Meter seals are designed to prevent unauthorized access to meters. Meter seals cannot be opened without being damaged, thus it is understood whether they have been tampered with by unauthorized persons.
In which areas are meter seals used?
Meter Seals are primarily used for:
- Electricity, water, and gas meters
- Road transportation
- Fuel transportation
Meter Seals Tampering Methods and Tamper Prevention
Meter seals can be tampered with in any of the following ways:
- Imitation of seals or parts of seals
- Forced entry and post-entry repair
- Careful manipulation of the seal
The following precautions can prevent the tampering with of meter seals:
To add an extra layer of security company logos, company names, unique serial numbers, and associated barcodes are written on the meter seals using a variety of marking methods. Descriptive information such as lot numbers, serial numbers, and barcodes written on the seal provide product traceability to the user, allowing the user to easily identify evidence of tampering, and intervene. These identifying marks can of course be imitated. Here, the proper recording of such identifying marks can prevent the use of fake seals.
The inner parts of some meter seals can be broken during unauthorized entry and reassembled using inner parts taken from another seal. Gökerplast Meter Seals however, are designed to prevent the internal part from being broken and reused without damaging the body.
GP110 Twist Seal: After the inner part is mounted inside the body, it is fixed by mounting the plug on the body. In order to remove the inner part from the body, inteference with the plug is necessary. Since the plug is embedded in the body and joined to the body by ultrasonic welding, it breaks if intefered with, thus providing evidence of tampering. The structure of this seal does not allow the inner part to be removed from the seal without damage.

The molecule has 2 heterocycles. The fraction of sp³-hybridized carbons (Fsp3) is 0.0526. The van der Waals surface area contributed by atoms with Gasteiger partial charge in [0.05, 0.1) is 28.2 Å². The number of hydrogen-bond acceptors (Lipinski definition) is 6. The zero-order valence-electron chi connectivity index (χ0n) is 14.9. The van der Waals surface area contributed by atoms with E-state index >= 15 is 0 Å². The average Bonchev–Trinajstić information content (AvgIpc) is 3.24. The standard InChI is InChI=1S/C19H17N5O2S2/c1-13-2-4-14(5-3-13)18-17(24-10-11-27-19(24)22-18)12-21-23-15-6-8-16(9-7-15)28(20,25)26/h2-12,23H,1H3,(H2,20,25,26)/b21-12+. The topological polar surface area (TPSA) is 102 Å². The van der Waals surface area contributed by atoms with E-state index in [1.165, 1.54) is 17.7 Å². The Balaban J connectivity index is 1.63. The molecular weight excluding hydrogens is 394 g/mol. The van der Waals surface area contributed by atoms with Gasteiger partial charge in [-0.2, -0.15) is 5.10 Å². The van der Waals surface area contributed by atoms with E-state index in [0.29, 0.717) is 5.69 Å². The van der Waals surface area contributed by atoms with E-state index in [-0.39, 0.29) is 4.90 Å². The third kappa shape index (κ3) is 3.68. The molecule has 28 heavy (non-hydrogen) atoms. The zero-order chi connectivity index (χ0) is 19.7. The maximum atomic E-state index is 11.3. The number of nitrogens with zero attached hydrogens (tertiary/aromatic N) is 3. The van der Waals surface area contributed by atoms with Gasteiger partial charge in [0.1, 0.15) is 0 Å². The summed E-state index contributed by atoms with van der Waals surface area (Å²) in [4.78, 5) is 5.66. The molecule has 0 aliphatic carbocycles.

*Ultrasonic welding method: A welding process that bonds surfaces through high frequency vibration and light pressure.
GP125 Anchor Seal: Anchor seals provide locking by passing the wire through the holes in both the body and anchor parts once the anchor is inserted into the body. Barbs prevent the anchor from being removed with evidence of tampering. To provide further security, the serial number is written on both the seal body and on the anchor.
GP130 Twist Seal: The insert is welded to the body using a hot sealing method. The design does not allow the insert to be removed from the body without leaving evidence of tampering.
GP140 Combi Seal: A security seal with a double-stage locking system and one-piece body. In addition to the locking mechanism of twist seals, the GP140 combi seal has a second locking mechanism, and anchor (see GP125 Anchor Seal). After locking of the twist seal element is achieved, the anchor is inserted, preventing any rotational movement of the first insert. It is not possible to interfere with the internal parts without damaging the seal body, thus it is not possible to reassemble the seal using internal parts taken from another seal. As with the GP125 and GP130, forcing the inserts will result in damage and evidence of tampering.
-Wikipedia.‘Security seal’. Access: 06.04.2022. https://en.wikipedia.org/wiki/Security_seal